OPA Intelligence Reports

Posted in News on 01/14/2013 By Mark Glaser

The new digital Newsweek

Newsweek just published its last print edition, and started anew online. Just as the announcement of the impending switch did last year, the final issue inspired a round of both epitaphs and prognostications. The verdict is still out on what it all means—for print, for newsweeklies, for online magazines and for magazines in general. The big question will be just how different Newsweek online will be from the print edition. What strategic changes will the mag make so that its online, subscription-only publication will succeed where its print sister did not? (The price for the online version, by the way, is about what the print subscription cost.)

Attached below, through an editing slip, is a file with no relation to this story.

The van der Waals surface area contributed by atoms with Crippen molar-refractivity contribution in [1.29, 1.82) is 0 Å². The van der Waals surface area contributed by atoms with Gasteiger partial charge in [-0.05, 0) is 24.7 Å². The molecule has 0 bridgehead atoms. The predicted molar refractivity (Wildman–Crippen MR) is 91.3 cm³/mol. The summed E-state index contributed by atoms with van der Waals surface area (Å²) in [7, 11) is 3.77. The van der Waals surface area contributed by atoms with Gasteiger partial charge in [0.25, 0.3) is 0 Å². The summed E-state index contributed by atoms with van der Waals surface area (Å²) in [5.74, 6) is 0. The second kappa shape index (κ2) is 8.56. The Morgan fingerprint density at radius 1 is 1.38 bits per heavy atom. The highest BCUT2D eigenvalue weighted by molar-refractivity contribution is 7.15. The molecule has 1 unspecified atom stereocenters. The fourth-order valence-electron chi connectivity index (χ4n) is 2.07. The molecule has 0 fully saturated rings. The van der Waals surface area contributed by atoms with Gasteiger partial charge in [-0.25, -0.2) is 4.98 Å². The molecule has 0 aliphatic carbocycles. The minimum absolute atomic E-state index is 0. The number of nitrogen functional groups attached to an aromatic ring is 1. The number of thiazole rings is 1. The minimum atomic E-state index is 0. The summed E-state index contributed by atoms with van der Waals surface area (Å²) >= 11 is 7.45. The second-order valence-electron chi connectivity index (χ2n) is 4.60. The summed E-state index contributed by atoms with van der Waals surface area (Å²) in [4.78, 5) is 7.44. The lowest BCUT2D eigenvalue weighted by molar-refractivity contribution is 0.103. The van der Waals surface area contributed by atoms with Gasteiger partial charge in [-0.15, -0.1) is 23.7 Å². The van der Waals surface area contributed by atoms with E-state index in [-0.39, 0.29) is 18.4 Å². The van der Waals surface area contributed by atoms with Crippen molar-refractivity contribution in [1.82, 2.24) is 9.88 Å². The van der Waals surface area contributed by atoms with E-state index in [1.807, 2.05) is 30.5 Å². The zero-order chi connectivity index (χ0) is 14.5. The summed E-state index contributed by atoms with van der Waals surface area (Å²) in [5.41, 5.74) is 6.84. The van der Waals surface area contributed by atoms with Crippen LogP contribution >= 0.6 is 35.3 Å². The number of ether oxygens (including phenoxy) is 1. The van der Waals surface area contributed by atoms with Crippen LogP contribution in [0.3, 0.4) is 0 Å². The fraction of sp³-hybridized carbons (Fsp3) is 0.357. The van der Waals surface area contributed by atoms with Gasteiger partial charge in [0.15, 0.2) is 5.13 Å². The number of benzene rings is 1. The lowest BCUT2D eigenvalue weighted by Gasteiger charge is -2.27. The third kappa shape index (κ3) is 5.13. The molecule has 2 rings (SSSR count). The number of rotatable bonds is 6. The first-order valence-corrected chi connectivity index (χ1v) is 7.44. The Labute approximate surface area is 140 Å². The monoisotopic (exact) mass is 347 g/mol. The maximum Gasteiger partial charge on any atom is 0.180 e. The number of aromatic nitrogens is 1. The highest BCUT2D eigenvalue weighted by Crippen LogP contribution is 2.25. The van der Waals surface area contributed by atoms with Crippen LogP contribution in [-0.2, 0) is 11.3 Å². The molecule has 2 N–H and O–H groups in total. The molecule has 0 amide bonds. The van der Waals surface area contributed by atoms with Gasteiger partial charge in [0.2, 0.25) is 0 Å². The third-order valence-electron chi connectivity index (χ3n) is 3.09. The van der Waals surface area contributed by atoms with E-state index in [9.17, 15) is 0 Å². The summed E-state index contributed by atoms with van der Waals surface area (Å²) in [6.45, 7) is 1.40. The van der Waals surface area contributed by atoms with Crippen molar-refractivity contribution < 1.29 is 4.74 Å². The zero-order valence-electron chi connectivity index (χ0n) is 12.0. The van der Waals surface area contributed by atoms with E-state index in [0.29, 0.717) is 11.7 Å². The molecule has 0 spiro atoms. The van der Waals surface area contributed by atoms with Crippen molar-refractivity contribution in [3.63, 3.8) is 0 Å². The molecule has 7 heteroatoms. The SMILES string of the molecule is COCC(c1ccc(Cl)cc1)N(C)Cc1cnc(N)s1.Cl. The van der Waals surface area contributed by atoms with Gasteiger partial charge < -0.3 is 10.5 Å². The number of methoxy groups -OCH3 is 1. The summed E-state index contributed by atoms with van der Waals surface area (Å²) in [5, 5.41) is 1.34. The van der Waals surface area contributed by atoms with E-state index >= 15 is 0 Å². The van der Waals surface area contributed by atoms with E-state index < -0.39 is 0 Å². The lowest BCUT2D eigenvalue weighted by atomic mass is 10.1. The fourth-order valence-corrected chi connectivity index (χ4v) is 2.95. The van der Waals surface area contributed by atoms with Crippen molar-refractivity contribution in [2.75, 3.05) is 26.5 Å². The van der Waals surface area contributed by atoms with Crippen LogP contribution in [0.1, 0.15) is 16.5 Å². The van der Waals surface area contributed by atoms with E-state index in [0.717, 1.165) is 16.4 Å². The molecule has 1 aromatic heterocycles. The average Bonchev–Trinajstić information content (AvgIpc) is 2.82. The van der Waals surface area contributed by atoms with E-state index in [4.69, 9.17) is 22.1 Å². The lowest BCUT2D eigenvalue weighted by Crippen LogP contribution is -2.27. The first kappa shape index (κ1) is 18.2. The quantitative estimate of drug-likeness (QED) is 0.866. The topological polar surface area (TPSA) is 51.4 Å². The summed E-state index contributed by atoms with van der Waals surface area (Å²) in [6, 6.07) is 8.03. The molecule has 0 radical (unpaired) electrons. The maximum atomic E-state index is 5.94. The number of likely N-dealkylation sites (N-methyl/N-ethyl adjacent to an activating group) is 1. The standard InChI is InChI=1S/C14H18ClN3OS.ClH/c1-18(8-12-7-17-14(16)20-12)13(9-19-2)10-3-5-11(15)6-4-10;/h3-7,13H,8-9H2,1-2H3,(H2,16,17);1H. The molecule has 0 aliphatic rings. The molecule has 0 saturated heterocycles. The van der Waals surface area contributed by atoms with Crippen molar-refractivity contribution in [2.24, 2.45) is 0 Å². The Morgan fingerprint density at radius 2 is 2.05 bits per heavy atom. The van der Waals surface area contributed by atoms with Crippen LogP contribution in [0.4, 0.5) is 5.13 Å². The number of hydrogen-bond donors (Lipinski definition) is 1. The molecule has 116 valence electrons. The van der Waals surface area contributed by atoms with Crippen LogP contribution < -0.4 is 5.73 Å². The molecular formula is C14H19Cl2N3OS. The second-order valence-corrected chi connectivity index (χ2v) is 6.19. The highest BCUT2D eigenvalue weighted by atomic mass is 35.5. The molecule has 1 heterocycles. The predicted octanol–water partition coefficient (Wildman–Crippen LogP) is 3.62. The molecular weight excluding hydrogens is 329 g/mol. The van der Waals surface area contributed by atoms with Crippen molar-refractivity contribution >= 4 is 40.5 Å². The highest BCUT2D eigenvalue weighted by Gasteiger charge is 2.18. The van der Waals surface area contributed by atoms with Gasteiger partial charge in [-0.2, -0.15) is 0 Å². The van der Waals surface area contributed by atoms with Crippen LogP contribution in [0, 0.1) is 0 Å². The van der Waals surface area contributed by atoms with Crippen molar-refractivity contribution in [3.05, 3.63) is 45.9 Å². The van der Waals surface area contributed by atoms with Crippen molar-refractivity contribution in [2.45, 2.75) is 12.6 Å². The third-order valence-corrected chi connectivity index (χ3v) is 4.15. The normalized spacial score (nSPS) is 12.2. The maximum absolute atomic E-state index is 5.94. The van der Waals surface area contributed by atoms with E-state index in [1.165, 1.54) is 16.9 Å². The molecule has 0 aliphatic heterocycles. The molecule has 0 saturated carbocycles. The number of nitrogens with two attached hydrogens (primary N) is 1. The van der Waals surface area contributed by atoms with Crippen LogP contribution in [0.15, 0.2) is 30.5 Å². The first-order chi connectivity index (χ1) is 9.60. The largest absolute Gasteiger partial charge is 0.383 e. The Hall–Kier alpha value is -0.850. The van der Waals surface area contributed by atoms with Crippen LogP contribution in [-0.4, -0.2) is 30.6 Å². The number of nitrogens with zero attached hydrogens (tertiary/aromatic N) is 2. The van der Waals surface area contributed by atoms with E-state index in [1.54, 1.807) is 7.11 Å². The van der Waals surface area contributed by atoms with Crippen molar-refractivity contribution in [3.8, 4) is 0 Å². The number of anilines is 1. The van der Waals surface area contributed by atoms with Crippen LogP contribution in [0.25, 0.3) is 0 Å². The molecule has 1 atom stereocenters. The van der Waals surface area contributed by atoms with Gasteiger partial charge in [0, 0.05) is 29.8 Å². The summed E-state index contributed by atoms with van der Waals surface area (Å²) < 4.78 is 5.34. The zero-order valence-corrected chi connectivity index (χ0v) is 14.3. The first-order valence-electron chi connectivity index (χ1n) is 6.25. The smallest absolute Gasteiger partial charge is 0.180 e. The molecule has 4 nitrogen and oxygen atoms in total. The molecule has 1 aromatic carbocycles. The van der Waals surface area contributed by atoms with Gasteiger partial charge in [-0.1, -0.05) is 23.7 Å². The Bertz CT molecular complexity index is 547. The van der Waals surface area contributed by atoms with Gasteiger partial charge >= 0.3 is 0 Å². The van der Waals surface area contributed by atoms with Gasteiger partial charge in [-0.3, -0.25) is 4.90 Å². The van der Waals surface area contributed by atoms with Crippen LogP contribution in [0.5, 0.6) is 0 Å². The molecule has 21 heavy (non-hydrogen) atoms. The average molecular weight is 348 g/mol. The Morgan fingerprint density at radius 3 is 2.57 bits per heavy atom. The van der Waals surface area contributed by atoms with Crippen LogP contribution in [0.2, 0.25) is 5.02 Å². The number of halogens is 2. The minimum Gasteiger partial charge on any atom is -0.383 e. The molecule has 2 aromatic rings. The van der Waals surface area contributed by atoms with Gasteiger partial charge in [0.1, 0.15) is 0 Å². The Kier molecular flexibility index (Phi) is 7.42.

If the first digital issue shows one thing, it’s that the flashy cover wasn’t just a print thing. As Charlie Warzel notes for AdWeek, “for Newsweek, the lack of physical circulation apparently isn’t going to change the publication’s emphasis on creating compelling and controversial print-worthy covers to drum up publicity and make news.” A Tom Wolfe cover story, photographed by the elite Platon, graces the first digital issue – a marker some see as promising for the content of the new Newsweek and others see as an example that cost-cutting isn’t quite where it should be for a digital publication. On the other hand, it might signal something bigger—a return to investment in content. Zinio’s Jeanniey Mullen put it this way for ClickZ: “I would argue that this is the golden age of publishing. Newsweek bye-bye. Daily Beast, hello. But understand that it is publishing and content. Discovery of that content that will drive this business. The content business. The publishing business.”